I graduated eight grade with just the intention of going on to Kermit High School, a school that had less than 500 students. However, by this time, while I had not given a sermon, I had already started giving devotional talks in Sabbath School and in evening programs. Nothing too elaborate, five ten minute chats.
At this time Jerry Cates, a magnanimous man who had a traveling entomobiotics business was coming to Odessa. He had a very particular vegetarian diet and my mother ever the gracious meticulous host made special foods which he thought were just great. He was like many Adventists convinced that the world was just around the corner from ending and that we should be using our resources and best efforts to let the world know that. For some reason, he took an interest in me and thought that it was never too early to start preparing me for what I was born for: to be a pastor. He was friends with Dr. Leonie, the principal of an Adventist boarding school, in the Valley of Texas. He was trying to get me there and while I loved the idea of going to a school where everyone was Adventist, the finances seemed unrealistic.
We continued going to church every week and he was there sporadically always pushing the idea. It was a great dream and both my mother and I loved the idea but there was that money thing. But there was another distraction that summer. There was a girl who had started attending church. She was someone’s cousin or someone friend and she thought I was cute. Never having as much as held hands with a girl, any girl who thought I was cute was of course drop dead gorgeous. I flirted with her all summer but never worked up the courage to do anything.
Than in no time at all, Jerry had somehow figured out a scholarship with less than a week to go before school was supposed to start. I found out on Thursday that we would drive down to Valley Grande Academy, 10 hours away and I would live there. So this meant that Saturday would be the last time I would see this girl. But my mom decided that we had to pack and get ready and that we would skip church this once. In fourteen years of life, I cannot remember one time before that which we had to skip church and this was the once she decided! I had to go see this girl. I got so motivated that I got on my bike and I was going to bike the 40 miles between Odessa and Kermit to go see her. I got on my bike and left.
This was the beginning of a pattern. I was inches away from being where I’d said I’d wanted to be: where God had his school but I had to go see about a girl. And well, I didn’t even begin to see how there could ever be any contradiction between the two.
Luckily someone picked me up on the way to Odessa and dropped me only a few miles from the church. I biked there and she was there. All of the church went to the park and I told them all about how I was going to be able to go this boarding school. This girl I had such a crush on was sad and all the guys were trying to encourage me to kiss her goodbye.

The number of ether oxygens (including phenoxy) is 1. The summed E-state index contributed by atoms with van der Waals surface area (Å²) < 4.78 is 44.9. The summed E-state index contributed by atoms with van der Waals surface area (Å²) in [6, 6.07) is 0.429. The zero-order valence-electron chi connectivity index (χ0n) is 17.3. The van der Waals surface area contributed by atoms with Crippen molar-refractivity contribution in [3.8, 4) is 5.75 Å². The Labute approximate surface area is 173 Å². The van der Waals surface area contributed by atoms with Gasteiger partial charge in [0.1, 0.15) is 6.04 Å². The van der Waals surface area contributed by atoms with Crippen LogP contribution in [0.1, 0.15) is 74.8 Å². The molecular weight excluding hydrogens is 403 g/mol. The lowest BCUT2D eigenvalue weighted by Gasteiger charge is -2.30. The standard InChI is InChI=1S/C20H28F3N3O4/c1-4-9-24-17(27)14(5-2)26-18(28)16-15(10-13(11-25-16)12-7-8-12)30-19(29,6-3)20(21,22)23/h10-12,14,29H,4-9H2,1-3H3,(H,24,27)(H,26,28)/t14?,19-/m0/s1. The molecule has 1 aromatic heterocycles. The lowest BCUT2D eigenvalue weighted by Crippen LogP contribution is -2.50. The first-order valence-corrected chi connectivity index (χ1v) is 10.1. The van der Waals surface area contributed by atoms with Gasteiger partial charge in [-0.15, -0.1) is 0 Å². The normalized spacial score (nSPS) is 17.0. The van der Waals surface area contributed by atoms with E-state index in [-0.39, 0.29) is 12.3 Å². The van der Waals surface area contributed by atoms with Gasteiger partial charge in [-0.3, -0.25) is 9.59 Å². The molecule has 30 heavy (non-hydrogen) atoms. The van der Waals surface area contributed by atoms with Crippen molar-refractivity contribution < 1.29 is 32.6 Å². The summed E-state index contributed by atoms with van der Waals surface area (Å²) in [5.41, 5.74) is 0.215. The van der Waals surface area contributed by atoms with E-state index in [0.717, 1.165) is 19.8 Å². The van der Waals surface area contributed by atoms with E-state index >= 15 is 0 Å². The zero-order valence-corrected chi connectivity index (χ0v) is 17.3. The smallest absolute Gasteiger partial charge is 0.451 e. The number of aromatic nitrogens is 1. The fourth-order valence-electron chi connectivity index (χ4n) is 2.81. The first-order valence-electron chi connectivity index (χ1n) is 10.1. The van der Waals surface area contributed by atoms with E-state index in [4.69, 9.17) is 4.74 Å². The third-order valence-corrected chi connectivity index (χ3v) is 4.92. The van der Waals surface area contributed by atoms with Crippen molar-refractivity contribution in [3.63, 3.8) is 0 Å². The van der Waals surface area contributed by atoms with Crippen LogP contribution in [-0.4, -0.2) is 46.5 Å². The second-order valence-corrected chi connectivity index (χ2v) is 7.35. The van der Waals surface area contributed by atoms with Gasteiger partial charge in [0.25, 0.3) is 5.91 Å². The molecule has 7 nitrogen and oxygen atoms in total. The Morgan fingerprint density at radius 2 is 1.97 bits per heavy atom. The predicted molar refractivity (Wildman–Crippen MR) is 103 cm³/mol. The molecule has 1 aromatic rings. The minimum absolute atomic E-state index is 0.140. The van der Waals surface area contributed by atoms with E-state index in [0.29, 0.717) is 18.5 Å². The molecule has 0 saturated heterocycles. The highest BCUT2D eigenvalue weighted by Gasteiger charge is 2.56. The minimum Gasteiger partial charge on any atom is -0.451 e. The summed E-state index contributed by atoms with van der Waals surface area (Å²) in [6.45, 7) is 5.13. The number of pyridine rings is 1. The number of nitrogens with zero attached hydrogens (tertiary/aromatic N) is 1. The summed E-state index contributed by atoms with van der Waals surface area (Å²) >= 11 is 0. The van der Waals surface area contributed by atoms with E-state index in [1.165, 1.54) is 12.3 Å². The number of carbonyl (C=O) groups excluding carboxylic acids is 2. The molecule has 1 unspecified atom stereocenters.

Well we played and had fun and I couldn’t work up the courage. Finally they said everyone was going home (someone was going to throw my bike in their truck and give me a ride home). I had hinted and hemhawed about kissing her all night finally in a last moment of desperation, like a small child I closed my eyes and puckered my lips out. She obviously had more experience and she went in with the open mouth approach. Well, it only lasted a second because the adults were coming and my first kiss was her lips enveloped around mine. Not very glamorous but it sure was exciting. By the way, if you are wondering why I keep calling her that girl, it’s because sadly but truly I cannot remember her name.
The car ride home was thrilling. I was so excited, so happy. I got the girl today and I’m getting God’s school tomorrow. How could life be any better? Me and my cousin Ulisses use to climb this baseball lights on the edge of town that sat probably a good 70-80 feet above ground and stand on top of them. The wind always seemed to make them sway but you would stand up there, not realizing your life was in risk because it felt like being on top of the world. The feelings I had that night surpassed being on top of that water tower.
We drove the 10 hours or so the next day and we pulled up to Valley Grande Academy. I went to my dorm room and put all my stuff up and the next day my mother left crying. I cried to but I told her, I’ll be home again. I was wrong; I never returned. I had a summer job every summer after that and then it was adulthood. I moved out of my house when I was 14. I left my family then. I never got to say goodbye to my friends from Kermit and barely to the ones from church. But there I was among God’s people, in God’s school and nothing could possibly go wrong. Besides, if it did, I’d already kissed a girl.